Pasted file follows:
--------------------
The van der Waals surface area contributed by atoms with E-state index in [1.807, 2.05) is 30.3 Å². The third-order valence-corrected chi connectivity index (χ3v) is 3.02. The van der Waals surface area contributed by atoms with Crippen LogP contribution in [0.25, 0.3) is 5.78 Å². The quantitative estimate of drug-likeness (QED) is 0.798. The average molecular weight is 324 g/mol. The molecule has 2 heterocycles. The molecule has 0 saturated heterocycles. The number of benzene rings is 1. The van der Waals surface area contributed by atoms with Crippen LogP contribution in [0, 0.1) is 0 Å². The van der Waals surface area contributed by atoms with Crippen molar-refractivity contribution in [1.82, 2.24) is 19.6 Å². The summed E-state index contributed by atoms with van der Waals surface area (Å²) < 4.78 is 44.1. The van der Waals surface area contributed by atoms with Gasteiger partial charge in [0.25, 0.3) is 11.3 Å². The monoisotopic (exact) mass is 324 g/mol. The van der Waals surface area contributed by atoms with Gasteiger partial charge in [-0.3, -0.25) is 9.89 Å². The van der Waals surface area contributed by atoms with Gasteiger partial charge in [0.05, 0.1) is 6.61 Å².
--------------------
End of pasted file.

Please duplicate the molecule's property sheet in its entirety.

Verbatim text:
The van der Waals surface area contributed by atoms with E-state index in [1.807, 2.05) is 30.3 Å². The third-order valence-corrected chi connectivity index (χ3v) is 3.02. The van der Waals surface area contributed by atoms with Crippen LogP contribution in [0.25, 0.3) is 5.78 Å². The quantitative estimate of drug-likeness (QED) is 0.798. The average molecular weight is 324 g/mol. The molecule has 2 heterocycles. The molecule has 0 saturated heterocycles. The number of benzene rings is 1. The van der Waals surface area contributed by atoms with Crippen LogP contribution in [0, 0.1) is 0 Å². The van der Waals surface area contributed by atoms with Crippen molar-refractivity contribution in [1.82, 2.24) is 19.6 Å². The summed E-state index contributed by atoms with van der Waals surface area (Å²) < 4.78 is 44.1. The van der Waals surface area contributed by atoms with Gasteiger partial charge in [0.25, 0.3) is 11.3 Å². The monoisotopic (exact) mass is 324 g/mol. The van der Waals surface area contributed by atoms with Gasteiger partial charge in [-0.3, -0.25) is 9.89 Å². The van der Waals surface area contributed by atoms with Gasteiger partial charge in [0.05, 0.1) is 6.61 Å².